Caring for Elderly Parents ~ (Q&A)

Aug 2019


Dear Rick:
I hope you can help me with a couple questions that I have. My situation is that I’ve been divorced for about 10 years and have recently retired and moved back to Michigan in order to take care of my elderly parents. My parents are in their early 80s and are beginning to slow down. My first question deals with my divorce. Under the divorce settlement I had to pay my ex-husband for a 10-year period which has now ended. Under that settlement, I was required for 10 years to name my ex-husband as beneficiary of a life insurance policy. To meet my obligations, I purchased a 10-year term policy which is now expired. I have an offer from the insurance company to extend the policy for another 10 years and my question is, do I need it? I have no dependents and my parents have more than enough money to take care of themselves. My second question is in order to assist my parents with their finances and other things, what legal documents do you think I should get?

Thank you.


Dear Andrea:
I first want to say that I think it’s a wonderful thing that you are doing with regard to your parents. I can unequivocally tell you that what you’re doing will allow them to have a much better quality of life and that’s something you should be proud of. Our world can be very difficult as seniors age and having a loved one by their side during their final journey is invaluable.

With regard to the life insurance, from what you explained to me I see no reason why you need to continue the policy. I have always been a believer that life insurance, like all types of insurance, is need based. The question to ask yourself with regard to life insurance is, if you pass away does anyone lose out financially. Clearly in your situation the answer is no, so there is no reason to continue the life insurance. Therefore, I would recommend that you do not re-up the policy.

Of course, you should look for ways to better invest the premium dollars you will save. Since you are no longer “working” where you will have a wage, something you may want to consider is to do Roth IRA conversions. You may find that you’re in a very low tax bracket and you can begin converting money on a year-by-year basis. After all, if you can turn tax deferred money into tax free money at a very low cost, why not?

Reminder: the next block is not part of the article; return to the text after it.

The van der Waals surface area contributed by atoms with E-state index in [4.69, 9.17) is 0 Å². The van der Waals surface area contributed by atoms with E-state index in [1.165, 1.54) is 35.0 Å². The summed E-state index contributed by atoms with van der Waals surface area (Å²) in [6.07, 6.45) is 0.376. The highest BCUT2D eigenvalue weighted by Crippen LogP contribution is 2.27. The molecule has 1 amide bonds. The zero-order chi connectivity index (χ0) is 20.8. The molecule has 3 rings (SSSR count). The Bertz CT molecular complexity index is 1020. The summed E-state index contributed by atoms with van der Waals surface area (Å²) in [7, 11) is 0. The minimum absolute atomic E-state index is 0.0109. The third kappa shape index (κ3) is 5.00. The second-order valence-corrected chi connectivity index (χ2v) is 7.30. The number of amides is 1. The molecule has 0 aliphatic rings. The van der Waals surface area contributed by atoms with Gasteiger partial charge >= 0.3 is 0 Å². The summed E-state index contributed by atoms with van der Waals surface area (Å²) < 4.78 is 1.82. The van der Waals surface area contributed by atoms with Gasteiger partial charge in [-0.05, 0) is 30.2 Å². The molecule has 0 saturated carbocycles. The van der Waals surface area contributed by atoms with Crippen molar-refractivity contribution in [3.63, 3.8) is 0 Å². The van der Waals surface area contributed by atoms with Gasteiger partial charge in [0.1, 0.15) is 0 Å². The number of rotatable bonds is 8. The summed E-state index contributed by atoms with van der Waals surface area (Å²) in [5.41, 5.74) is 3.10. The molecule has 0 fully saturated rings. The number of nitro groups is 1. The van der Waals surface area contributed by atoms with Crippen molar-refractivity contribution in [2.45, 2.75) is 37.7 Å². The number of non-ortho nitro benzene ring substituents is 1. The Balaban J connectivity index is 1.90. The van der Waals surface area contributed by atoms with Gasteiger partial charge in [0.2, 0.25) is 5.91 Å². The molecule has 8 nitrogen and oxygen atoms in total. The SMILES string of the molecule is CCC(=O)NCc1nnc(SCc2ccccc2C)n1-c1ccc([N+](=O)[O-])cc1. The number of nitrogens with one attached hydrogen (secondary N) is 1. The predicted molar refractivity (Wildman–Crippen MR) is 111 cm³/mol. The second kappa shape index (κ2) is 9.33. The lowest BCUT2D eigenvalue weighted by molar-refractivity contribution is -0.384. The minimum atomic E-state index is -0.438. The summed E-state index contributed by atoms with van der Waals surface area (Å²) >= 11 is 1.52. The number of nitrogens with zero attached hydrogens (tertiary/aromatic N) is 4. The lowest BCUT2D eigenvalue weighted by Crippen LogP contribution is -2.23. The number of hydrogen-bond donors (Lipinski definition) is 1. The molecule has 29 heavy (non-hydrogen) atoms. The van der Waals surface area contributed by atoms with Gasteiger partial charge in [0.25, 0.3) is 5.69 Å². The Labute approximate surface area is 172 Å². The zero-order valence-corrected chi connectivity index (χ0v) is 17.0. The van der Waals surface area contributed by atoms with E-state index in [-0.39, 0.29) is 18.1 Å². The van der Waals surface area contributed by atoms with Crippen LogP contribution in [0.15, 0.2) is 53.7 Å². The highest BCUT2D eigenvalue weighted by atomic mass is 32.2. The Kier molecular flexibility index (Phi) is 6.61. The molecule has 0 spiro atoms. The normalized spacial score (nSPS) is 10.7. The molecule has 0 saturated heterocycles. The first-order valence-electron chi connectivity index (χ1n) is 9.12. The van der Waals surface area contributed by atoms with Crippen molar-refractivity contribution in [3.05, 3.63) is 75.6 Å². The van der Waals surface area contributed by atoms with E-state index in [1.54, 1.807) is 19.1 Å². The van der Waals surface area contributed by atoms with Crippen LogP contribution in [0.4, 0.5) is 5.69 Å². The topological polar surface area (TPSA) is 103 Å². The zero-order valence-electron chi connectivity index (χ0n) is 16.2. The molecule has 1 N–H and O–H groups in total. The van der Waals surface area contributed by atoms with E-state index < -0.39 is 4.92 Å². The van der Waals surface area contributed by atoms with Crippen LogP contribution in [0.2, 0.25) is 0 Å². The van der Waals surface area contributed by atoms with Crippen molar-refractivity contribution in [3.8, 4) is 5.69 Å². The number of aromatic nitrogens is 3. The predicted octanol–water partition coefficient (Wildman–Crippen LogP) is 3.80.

With regard to your parents’ situation, in order to make sure that you can effectively handle their financial and medical issues, I recommend you obtain a medical durable power of attorney and a general durable power of attorney. A medical durable power of attorney along with a HIPPA waiver will allow you to be actively involved with your parents’ medical situation. Not only will you be able to converse with doctors and other medical personnel, but you would also have the right to obtain copies of medical records if needed.

The other document is a general durable power of attorney which would cover basically anything other than medical situations. By having general durable power of attorney, it would allow you to handle your parents’ financial affairs.

If you obtain a medical durable power of attorney along with a general durable power of attorney, you will basically have the most power you can in handling your parents’ affairs. If you wait too long and your parents have diminished capacities, you may not be able to execute these documents. Therefore, I recommend that you obtain these documents as soon as you can.

It is important to note that if you are going to take over the financial affairs of a loved one you need to obtain the necessary legal documents. Not only will these documents give you the authority to deal with third parties, but they also can be invaluable if there are disputes within the family. I know what many of you are thinking and saying that we have a very close family, there won’t be any disputes. I cannot tell you how often I’ve heard that and then before too long the family memebers are at each other’s throats. Therefore, having the right legal documents can avert a family crisis and that is something that everyone should strive for.

Good luck!

Rick is a fee-only financial advisor. If you would like Rick to respond to your questions, please email him at